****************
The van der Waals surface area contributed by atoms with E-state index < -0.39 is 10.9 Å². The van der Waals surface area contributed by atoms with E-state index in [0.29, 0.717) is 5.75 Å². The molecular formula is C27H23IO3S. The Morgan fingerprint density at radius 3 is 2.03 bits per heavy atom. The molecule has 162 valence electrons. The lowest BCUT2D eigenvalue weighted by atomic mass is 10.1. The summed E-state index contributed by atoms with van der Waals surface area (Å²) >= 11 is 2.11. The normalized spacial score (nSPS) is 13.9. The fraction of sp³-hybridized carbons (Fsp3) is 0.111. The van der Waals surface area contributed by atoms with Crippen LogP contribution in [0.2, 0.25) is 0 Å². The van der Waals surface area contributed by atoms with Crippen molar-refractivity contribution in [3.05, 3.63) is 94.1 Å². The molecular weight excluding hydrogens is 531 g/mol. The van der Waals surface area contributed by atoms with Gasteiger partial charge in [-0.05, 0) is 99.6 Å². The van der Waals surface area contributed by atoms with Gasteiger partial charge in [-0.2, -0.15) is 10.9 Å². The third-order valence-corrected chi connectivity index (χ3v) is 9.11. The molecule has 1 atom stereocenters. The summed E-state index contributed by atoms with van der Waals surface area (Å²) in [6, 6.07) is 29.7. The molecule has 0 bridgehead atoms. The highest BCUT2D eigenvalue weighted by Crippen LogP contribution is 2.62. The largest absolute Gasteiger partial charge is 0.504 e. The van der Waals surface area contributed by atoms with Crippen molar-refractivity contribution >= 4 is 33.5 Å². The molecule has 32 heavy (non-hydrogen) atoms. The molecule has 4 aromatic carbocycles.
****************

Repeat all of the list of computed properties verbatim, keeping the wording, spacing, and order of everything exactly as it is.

The van der Waals surface area contributed by atoms with E-state index < -0.39 is 10.9 Å². The van der Waals surface area contributed by atoms with E-state index in [0.29, 0.717) is 5.75 Å². The molecular formula is C27H23IO3S. The Morgan fingerprint density at radius 3 is 2.03 bits per heavy atom. The molecule has 162 valence electrons. The lowest BCUT2D eigenvalue weighted by atomic mass is 10.1. The summed E-state index contributed by atoms with van der Waals surface area (Å²) >= 11 is 2.11. The normalized spacial score (nSPS) is 13.9. The fraction of sp³-hybridized carbons (Fsp3) is 0.111. The van der Waals surface area contributed by atoms with Crippen LogP contribution in [0.2, 0.25) is 0 Å². The van der Waals surface area contributed by atoms with Crippen molar-refractivity contribution in [3.05, 3.63) is 94.1 Å². The molecular weight excluding hydrogens is 531 g/mol. The van der Waals surface area contributed by atoms with Gasteiger partial charge in [-0.05, 0) is 99.6 Å². The van der Waals surface area contributed by atoms with Gasteiger partial charge in [-0.2, -0.15) is 10.9 Å². The third-order valence-corrected chi connectivity index (χ3v) is 9.11. The molecule has 1 atom stereocenters. The summed E-state index contributed by atoms with van der Waals surface area (Å²) in [6, 6.07) is 29.7. The molecule has 0 bridgehead atoms. The highest BCUT2D eigenvalue weighted by Crippen LogP contribution is 2.62. The largest absolute Gasteiger partial charge is 0.504 e. The van der Waals surface area contributed by atoms with Crippen molar-refractivity contribution >= 4 is 33.5 Å². The molecule has 32 heavy (non-hydrogen) atoms. The molecule has 4 aromatic carbocycles.